Monday, November 28, 2022

Can Spain become world champion? Only if Sergio Busquets continues to defy the aging process

- Advertisement -
- Advertisement -

Busquets, 34, was world champion a few months after making his international debut and looks just as good today as he did then

Spain 7-0 Costa Rica (Olmo 11′, Asensio 21′, Torres Soccer 31′, 54′, Gavi 74′, Soler 90′, Morata 90+2′)

AL THUMAMA STADIUM – What’s the appropriate phrase when your team just lit the opponent’s seven-zipper? Luis Enrique might have put a comforting arm around his counterpart, like the U11 coach whose monster squad runs through the Oppo every week.

He didn’t. Instead, he gave a fist salute to a significant other at the end of the game, indicating Costa Rica won’t be the last opponent to be flattened by his heavy roller. The first goal was Spain’s 100th at the World Cup. If they had just tried a little harder, they might have doubled it. Costa Rica was bad, but not as bad as Spain made it out to be.

Beauty was everywhere. Before we get to that, kudos to Sergio Busquets, the anti-pin-up with a face you wouldn’t pick out of a row if it had a QR code. His lack of charisma is offset by a deep purring substance, like Parker at the wheel of Lady Penelope’s pink scooter: always there, always on time, the Thunderbird’s Thunderbird, making sure everything is as it should be.

In the case of Spain, this means winning in a characteristic way, not scoring goals but painting them. Here were some mighty brushstrokes amidst the blizzard that spiked Costa Rica’s nets. For the past 12 years, Busquets has been at the heart of La Roja’s circle of life, never detached from those around him, always in the right damn place. He looks in decent nick at 34 years old. In Cap years, however, he is ancient, the last of the 2010 champions to set out for his fourth world championship.

Three months after his debut he was world champion. Furthermore, if there is such a thing, Busquets had one of the greatest ringside seats in football history, the base of the golden triangle between Xavi and Andres Iniesta for club and country. Add the ultimate experience and take time to share the Nou Camp playing with the Messi-ah in the service of Barcelona. You must conclude that some were just born blessed.

It was the linchpin of another precision exhibition at Al Thumama, a kind of giant doily that stands between Doha’s development south and the desert. This quiet colossus is tasked with protecting Spain’s next-generation maestros, Xavi/Iniesta 2.0, Paez Gavira and Gonzalez Lopez, aka Gavi and Pedri, who are the same age together as CR37.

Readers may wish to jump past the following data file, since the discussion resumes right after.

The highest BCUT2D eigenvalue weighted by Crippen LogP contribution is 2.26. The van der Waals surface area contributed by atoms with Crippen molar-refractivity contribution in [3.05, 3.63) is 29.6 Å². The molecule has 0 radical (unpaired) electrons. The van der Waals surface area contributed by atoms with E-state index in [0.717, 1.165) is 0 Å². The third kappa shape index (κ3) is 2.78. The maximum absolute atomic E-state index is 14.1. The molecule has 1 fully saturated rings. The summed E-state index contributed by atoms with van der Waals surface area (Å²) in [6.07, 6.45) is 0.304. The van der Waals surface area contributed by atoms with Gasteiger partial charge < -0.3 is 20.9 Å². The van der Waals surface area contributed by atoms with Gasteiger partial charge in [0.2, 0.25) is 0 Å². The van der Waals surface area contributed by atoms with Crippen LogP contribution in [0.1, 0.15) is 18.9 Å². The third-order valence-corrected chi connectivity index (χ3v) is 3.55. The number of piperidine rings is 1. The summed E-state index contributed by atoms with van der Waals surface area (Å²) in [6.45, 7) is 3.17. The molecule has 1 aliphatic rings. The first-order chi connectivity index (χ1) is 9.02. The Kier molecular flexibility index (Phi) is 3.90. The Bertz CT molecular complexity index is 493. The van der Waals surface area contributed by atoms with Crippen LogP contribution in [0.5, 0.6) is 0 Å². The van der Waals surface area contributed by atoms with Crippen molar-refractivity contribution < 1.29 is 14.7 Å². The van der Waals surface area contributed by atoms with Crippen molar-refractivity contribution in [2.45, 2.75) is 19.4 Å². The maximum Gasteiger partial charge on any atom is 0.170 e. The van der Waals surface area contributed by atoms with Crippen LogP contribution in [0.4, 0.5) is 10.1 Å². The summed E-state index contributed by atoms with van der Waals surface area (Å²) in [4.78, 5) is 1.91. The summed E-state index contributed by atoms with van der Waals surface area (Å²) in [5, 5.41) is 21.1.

It was all too much for Costa Rica, who seemed almost relieved when Danny Olmo Gavi’s first outstanding contribution put the finishing touches on a fine pass that obliterated the opposition defense in one fell swoop. The semblance of competition could now cease, the embarrassment fall away. Olmo’s bounce over the keeper was the only appropriate response to such a pass.

A perfectly weighted right boot shot from Busquets sent the ball to Jordi Alba. Busquests didn’t bother to look. Why should he? Alba has operated this canal on his left for half his life. Alba, in turn, selected Marco Asensio for the first time and the ball was handled elegantly the first time. Three passes and in. The penalty that Ferran Torres pocketed just after the half-hour was a blunt instrument by comparison, nearly destroying the canvas.

The drumbeat that accompanied every goal threatens to reverberate far into this tournament. Gavi was an easy pick as man of the match, an absurdly mature 18-year-old with a self-correcting low center of gravity that always keeps him on his feet. His goal, Spain’s fifth, which he scored for the first time with the outside of his right boot, just put the icing on the cake.

- Advertisement -
Latest news
- Advertisement -
Related news
- Advertisement -


Please enter your comment!
Please enter your name here